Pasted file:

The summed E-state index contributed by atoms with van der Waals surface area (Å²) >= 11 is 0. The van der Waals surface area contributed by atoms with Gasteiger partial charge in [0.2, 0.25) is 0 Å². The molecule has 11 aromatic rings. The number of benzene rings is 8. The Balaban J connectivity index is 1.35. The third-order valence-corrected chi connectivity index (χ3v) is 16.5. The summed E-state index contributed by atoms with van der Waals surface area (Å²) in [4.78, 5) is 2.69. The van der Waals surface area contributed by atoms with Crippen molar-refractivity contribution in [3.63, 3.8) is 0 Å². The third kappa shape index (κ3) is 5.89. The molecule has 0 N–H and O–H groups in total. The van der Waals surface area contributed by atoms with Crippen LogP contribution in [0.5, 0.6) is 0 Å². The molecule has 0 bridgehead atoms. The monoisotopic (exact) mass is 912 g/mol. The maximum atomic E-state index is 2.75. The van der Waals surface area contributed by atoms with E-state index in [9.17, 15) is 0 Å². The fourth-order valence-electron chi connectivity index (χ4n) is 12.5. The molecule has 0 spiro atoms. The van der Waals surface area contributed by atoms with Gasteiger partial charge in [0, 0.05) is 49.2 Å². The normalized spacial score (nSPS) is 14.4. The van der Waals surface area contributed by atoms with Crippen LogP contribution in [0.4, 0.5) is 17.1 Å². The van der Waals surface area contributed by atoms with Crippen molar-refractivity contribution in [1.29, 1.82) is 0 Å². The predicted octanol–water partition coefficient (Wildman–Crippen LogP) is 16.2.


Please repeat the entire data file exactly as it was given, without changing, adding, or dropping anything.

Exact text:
The summed E-state index contributed by atoms with van der Waals surface area (Å²) >= 11 is 0. The van der Waals surface area contributed by atoms with Gasteiger partial charge in [0.2, 0.25) is 0 Å². The molecule has 11 aromatic rings. The number of benzene rings is 8. The Balaban J connectivity index is 1.35. The third-order valence-corrected chi connectivity index (χ3v) is 16.5. The summed E-state index contributed by atoms with van der Waals surface area (Å²) in [4.78, 5) is 2.69. The van der Waals surface area contributed by atoms with Crippen molar-refractivity contribution in [3.63, 3.8) is 0 Å². The third kappa shape index (κ3) is 5.89. The molecule has 0 N–H and O–H groups in total. The van der Waals surface area contributed by atoms with Crippen LogP contribution in [0.5, 0.6) is 0 Å². The molecule has 0 bridgehead atoms. The monoisotopic (exact) mass is 912 g/mol. The maximum atomic E-state index is 2.75. The van der Waals surface area contributed by atoms with E-state index in [9.17, 15) is 0 Å². The fourth-order valence-electron chi connectivity index (χ4n) is 12.5. The molecule has 0 spiro atoms. The van der Waals surface area contributed by atoms with Gasteiger partial charge in [0, 0.05) is 49.2 Å². The normalized spacial score (nSPS) is 14.4. The van der Waals surface area contributed by atoms with Crippen LogP contribution in [0.4, 0.5) is 17.1 Å². The van der Waals surface area contributed by atoms with Crippen molar-refractivity contribution in [1.29, 1.82) is 0 Å². The predicted octanol–water partition coefficient (Wildman–Crippen LogP) is 16.2.